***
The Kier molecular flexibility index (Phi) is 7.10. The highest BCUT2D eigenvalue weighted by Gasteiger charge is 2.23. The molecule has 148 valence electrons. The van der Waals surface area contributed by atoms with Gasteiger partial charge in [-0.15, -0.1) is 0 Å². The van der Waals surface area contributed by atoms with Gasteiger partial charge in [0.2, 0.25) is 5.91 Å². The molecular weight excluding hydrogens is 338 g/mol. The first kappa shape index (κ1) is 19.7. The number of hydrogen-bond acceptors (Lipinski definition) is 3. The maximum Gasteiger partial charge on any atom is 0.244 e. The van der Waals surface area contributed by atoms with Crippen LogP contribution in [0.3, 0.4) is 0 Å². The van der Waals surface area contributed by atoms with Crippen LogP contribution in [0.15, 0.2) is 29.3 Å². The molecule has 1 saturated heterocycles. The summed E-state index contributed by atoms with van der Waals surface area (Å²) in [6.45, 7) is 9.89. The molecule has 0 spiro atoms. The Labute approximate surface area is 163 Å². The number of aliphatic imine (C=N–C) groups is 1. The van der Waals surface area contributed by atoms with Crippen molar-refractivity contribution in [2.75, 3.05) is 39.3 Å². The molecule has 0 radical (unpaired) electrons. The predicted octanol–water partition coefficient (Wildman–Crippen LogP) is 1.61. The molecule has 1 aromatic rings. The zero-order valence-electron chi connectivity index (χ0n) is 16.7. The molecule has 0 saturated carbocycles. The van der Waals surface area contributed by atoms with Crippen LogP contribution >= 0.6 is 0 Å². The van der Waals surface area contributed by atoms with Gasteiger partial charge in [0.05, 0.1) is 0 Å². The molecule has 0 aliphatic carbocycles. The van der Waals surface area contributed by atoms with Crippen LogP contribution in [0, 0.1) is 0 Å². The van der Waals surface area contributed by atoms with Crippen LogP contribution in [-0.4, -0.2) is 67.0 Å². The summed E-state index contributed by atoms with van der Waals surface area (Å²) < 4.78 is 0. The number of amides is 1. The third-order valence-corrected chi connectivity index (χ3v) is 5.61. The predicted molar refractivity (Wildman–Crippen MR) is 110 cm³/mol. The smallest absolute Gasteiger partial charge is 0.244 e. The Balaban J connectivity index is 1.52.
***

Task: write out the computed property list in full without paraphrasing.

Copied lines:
The Kier molecular flexibility index (Phi) is 7.10. The highest BCUT2D eigenvalue weighted by Gasteiger charge is 2.23. The molecule has 148 valence electrons. The van der Waals surface area contributed by atoms with Gasteiger partial charge in [-0.15, -0.1) is 0 Å². The van der Waals surface area contributed by atoms with Gasteiger partial charge in [0.2, 0.25) is 5.91 Å². The molecular weight excluding hydrogens is 338 g/mol. The first kappa shape index (κ1) is 19.7. The number of hydrogen-bond acceptors (Lipinski definition) is 3. The maximum Gasteiger partial charge on any atom is 0.244 e. The van der Waals surface area contributed by atoms with Crippen LogP contribution in [0.3, 0.4) is 0 Å². The van der Waals surface area contributed by atoms with Crippen LogP contribution in [0.15, 0.2) is 29.3 Å². The molecule has 1 saturated heterocycles. The summed E-state index contributed by atoms with van der Waals surface area (Å²) in [6.45, 7) is 9.89. The molecule has 0 spiro atoms. The Labute approximate surface area is 163 Å². The number of aliphatic imine (C=N–C) groups is 1. The van der Waals surface area contributed by atoms with Crippen molar-refractivity contribution in [2.75, 3.05) is 39.3 Å². The molecule has 0 radical (unpaired) electrons. The predicted octanol–water partition coefficient (Wildman–Crippen LogP) is 1.61. The molecule has 1 aromatic rings. The zero-order valence-electron chi connectivity index (χ0n) is 16.7. The molecule has 0 saturated carbocycles. The van der Waals surface area contributed by atoms with Crippen LogP contribution >= 0.6 is 0 Å². The van der Waals surface area contributed by atoms with Gasteiger partial charge in [0.05, 0.1) is 0 Å². The molecule has 0 aliphatic carbocycles. The van der Waals surface area contributed by atoms with Crippen LogP contribution in [0, 0.1) is 0 Å². The van der Waals surface area contributed by atoms with Crippen LogP contribution in [-0.4, -0.2) is 67.0 Å². The summed E-state index contributed by atoms with van der Waals surface area (Å²) < 4.78 is 0. The number of amides is 1. The third-order valence-corrected chi connectivity index (χ3v) is 5.61. The predicted molar refractivity (Wildman–Crippen MR) is 110 cm³/mol. The smallest absolute Gasteiger partial charge is 0.244 e. The Balaban J connectivity index is 1.52.